teries Finch concocts, is how nicely he for children and is convinc- my own heart leapt with joy. All my life
sets his stories against the background When the two met, the teen- ingly described as “a creature I’ve been hearing a less printable ver-
of Victorian England. It’s one of the age Lenox was a handsome, without anxieties.” We also en- sion of that expression, and it was reas-
more enjoyable history lessons you’ll athletic and well-born star on counter Winston Churchill, but suring to learn that only 140 years ago it
come across. the Harrow campus. Leigh, he’s only 4, out for a walk with was an entirely respectable phrase that
by contrast, was small, surly, his father. “Looks like a bull- a proper young woman might utter. As
Finch, who is 36, was born in New scornful of the school and dog,” we’re told. crime series go, the Lenox novels are ex-
York City, educated at Phillips Acad- scorned by his classmates, ex- ceptionally civilized. 
emy and Yale, then was off to graduate cept for Lenox. Their friend- Lenox, his late father and his
study at Oxford, where he still lives and ship was an early sign of the older brother all served in Par- THE INHERITANCE
writes. However, his fictional Lenox at- independent mind that later liament, and he’s proud of their BY CHARLES FINCH
tended Harrow, which we’re told ranks would lead Lenox to give up his contribution to the nation’s so- Minotaur. 304 pp. $25.99.
with rival Eton as preeminent among seat in Parliament to become a cial progress. Early in the cen- Review by Patrick Anderson,
the English public schools, “each a private detective. His fascina- tury, his father helped pass the The Washington Post
tion with crime was also influ- Factory Act, which decreed that
enced by his reading of penny children should work no more
dreadfuls from America and than 12 hours a day. “The story
by Edgar Allan Poe’s stories of of their century had been that
crime and detection. of the vote,” Lenox reflects, and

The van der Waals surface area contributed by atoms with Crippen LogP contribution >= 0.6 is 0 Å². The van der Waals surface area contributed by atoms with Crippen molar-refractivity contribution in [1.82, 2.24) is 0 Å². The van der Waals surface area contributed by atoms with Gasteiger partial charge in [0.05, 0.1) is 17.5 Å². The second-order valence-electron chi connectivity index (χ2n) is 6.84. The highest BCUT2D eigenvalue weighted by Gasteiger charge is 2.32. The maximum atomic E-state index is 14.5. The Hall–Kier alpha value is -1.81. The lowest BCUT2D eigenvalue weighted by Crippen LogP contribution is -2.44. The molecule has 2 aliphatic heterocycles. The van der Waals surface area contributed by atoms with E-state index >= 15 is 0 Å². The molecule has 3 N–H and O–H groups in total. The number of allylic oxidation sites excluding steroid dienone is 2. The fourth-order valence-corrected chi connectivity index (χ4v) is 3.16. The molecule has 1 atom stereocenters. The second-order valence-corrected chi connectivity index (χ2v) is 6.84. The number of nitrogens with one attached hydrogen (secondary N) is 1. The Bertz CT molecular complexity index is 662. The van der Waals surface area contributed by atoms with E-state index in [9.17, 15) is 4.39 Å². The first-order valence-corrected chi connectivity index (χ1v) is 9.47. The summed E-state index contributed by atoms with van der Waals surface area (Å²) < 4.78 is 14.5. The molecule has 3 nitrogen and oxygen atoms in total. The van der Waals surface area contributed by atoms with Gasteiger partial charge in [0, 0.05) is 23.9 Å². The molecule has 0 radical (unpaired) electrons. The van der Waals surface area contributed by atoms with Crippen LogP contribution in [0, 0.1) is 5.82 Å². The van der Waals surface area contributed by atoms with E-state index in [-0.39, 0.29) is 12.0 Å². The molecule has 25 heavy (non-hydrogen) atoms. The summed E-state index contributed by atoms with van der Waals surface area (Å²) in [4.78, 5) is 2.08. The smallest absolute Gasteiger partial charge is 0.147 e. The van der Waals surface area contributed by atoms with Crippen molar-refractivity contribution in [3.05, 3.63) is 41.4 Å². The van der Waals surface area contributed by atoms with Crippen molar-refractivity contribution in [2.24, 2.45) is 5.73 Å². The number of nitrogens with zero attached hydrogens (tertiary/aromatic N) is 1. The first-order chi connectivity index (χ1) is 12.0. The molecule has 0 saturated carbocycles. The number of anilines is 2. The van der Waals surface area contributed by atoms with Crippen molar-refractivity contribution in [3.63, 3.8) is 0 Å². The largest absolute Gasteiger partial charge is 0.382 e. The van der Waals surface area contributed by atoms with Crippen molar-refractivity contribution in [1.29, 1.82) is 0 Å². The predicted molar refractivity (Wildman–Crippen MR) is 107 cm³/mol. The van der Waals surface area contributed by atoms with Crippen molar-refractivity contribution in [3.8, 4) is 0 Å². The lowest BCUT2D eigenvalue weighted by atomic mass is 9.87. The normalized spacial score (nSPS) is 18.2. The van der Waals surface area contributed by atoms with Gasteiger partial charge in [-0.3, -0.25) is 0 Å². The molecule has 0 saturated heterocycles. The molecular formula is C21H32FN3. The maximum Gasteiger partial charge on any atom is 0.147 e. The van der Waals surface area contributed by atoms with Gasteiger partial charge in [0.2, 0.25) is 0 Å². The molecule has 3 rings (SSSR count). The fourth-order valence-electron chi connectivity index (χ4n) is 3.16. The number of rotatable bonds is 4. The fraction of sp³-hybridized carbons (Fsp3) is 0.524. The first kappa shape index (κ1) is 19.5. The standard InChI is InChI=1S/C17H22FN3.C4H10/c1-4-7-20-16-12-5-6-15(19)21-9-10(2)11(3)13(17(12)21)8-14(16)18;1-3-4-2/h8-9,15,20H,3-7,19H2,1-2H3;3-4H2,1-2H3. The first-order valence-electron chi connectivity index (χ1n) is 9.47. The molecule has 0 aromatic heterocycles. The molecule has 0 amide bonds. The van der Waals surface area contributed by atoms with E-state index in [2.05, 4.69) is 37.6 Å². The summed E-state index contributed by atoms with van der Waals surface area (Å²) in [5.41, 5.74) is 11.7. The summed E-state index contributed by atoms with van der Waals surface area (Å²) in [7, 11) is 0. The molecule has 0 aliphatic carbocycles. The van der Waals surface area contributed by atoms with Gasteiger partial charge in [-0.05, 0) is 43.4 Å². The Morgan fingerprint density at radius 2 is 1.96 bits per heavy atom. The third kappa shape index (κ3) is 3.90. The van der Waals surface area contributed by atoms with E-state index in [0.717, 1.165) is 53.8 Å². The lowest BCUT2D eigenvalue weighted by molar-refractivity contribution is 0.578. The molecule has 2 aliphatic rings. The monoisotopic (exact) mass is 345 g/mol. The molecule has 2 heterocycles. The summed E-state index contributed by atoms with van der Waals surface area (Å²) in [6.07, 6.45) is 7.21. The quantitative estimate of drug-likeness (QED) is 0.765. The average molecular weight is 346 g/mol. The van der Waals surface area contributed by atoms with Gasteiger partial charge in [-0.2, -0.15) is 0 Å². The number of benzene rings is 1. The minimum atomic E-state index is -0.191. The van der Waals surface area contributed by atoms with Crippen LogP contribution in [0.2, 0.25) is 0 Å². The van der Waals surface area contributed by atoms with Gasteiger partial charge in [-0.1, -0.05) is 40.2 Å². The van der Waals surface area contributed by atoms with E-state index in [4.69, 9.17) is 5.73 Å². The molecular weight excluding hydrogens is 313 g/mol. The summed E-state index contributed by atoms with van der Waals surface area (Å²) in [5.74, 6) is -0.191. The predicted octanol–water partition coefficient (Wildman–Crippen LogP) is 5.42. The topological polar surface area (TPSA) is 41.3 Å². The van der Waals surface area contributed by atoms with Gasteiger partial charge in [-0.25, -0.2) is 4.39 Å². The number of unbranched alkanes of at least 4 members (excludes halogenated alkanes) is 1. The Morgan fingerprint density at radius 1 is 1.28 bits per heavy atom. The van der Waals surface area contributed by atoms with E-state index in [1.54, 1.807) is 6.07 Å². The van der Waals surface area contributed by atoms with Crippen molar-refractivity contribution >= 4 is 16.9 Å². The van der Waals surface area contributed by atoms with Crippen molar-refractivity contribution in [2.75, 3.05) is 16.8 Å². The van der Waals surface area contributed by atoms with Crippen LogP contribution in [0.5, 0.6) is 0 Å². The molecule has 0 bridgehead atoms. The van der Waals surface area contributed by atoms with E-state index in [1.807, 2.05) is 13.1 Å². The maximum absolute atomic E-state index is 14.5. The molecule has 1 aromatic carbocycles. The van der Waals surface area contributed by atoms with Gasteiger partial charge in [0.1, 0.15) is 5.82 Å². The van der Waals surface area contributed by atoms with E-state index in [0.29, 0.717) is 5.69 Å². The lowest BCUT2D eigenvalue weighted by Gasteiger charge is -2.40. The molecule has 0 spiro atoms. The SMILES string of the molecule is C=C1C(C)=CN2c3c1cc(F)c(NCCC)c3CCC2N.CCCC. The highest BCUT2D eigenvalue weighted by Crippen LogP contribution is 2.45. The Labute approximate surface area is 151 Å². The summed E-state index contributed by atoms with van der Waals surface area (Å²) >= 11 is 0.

he’s pleased that it has been
This novel is set in 1877, extended from a select few to
when Lenox has been a detec- many thousands of men, al-
tive for more than a decade. though he thinks the vote for women is
He has lost track of Leigh, only to have still decades away.
his friend abruptly reappear, by then
a world-famous scientist; he’s mak- We’re given enticing glimpses of Lon-
ing a rare visit to London because he don life. Despite Queen Victoria’s up-
has been told a mysterious inheritance lifting influence, prostitution remains
awaits him. Instead, gangsters try to kill legal and highly visible on the streets.
him, for no clear reason, and he turns to Indeed, we’re informed that Charles
Lenox for help. Dickens has founded a home where
Even as Lenox seeks to decipher the its practitioners might retire in relative
plot against Leigh, he’s pleased to in- comfort. We’re told that Lord Byron’s
troduce his old friend to his wife and daughter, the Countess of Lovelace,
daughter and to his partners in the “used her mathematical abilities to
detective agency. But even as Leigh is devise a system for betting horseraces
welcomed, and lionized by the Royal and ended up penniless.” We learn that
Society, the lawyer handling his unex- “In Lenox’s day the women’s engage-
plained inheritance is murdered. ment rings had been, without excep-
It’s a good plot, but readers will also tion, of pearl and turquoise,” but the
enjoy Finch’s digressions on life in new vogue is for diamond rings, a style
mid-19th-century England. An earlier that Lenox finds garish.